Two gene variants help explain why some individuals do not develop severe malaria, say scientists.
The two variants were netted in a comparison of 1,325 people in the West African state of Ghana who had fallen ill with severe falciparum malaria and of 828 counterparts who were otherwise healthy.
One variant is found in a gene called ATP2B4, they reported in the journal Nature. The gene's function is to help the passage of calcium through the membrane of red blood cells, which are targeted for infection by the malaria parasite.
The other variant is located near a gene called MARVELD3, controlling a protein on the lining of blood vessels. The gene could play a part in reducing damage that occurs when colonised blood cells stick to tiny blood vessels, according to the research.
The results of the study, led by Christian Timmann of the Bernhard Nocht Institute for Tropical Medicine in Hamburg, Germany, were compared with a similar survey among children in Gambia.
A fast-growing tool in basic research, genomic comparison entails sifting through the human genetic code and looking for tiny changes that signify why some people are likelier to fall sick from disease and others less so or maybe not at all.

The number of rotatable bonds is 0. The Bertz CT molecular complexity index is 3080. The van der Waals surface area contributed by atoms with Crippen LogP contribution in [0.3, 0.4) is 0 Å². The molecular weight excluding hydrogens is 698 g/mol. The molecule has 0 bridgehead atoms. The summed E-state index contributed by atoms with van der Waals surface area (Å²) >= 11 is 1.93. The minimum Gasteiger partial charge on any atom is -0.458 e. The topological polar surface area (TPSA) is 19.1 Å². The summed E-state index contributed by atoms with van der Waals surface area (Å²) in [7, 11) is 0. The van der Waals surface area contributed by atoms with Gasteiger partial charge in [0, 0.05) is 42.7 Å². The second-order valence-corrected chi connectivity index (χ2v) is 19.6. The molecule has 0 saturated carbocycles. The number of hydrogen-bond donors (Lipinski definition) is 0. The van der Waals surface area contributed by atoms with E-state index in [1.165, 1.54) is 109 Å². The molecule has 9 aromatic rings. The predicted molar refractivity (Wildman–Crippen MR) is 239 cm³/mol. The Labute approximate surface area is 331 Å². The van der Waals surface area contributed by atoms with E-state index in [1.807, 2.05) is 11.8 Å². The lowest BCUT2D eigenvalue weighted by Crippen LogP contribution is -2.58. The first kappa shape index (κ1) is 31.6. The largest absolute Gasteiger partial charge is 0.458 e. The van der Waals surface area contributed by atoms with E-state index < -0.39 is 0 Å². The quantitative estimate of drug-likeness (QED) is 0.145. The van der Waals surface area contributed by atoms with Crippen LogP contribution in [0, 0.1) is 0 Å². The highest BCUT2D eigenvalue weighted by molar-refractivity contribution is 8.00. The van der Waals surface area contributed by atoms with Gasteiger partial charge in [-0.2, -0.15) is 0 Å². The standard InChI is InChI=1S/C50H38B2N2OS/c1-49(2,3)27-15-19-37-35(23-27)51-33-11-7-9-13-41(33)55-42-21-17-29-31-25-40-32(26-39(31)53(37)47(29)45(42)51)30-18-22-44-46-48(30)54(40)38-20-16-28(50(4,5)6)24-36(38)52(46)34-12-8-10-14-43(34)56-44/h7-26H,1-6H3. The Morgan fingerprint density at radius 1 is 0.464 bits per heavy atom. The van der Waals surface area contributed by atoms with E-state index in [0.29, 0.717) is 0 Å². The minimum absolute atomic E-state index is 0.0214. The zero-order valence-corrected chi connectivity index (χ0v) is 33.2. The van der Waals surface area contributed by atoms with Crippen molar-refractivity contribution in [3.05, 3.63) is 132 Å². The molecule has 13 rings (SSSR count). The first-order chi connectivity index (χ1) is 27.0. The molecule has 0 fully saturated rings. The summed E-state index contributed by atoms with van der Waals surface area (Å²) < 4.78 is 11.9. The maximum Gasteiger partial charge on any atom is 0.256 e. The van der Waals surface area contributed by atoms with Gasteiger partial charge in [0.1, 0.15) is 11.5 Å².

The goals are to provide diagnostic tools, helping to identify people who are at greater risk, and develop new drugs inspired by the pathways which confer immunity.
Previous work has found that people with the blood group O have a protection against falciparum malaria, the severest form of the disease.
People with sickle-cell disorder, in which blood cells with an abnormal sickle shape can trigger anaemia, have also been found to be resistant to malaria.
In 2010, malaria infected about 216 million people and claimed an estimated 655,000 lives, particularly in Africa and among small children, according to the UN's World Health Organisation (WHO). Other experts say the toll is at least double that estimate.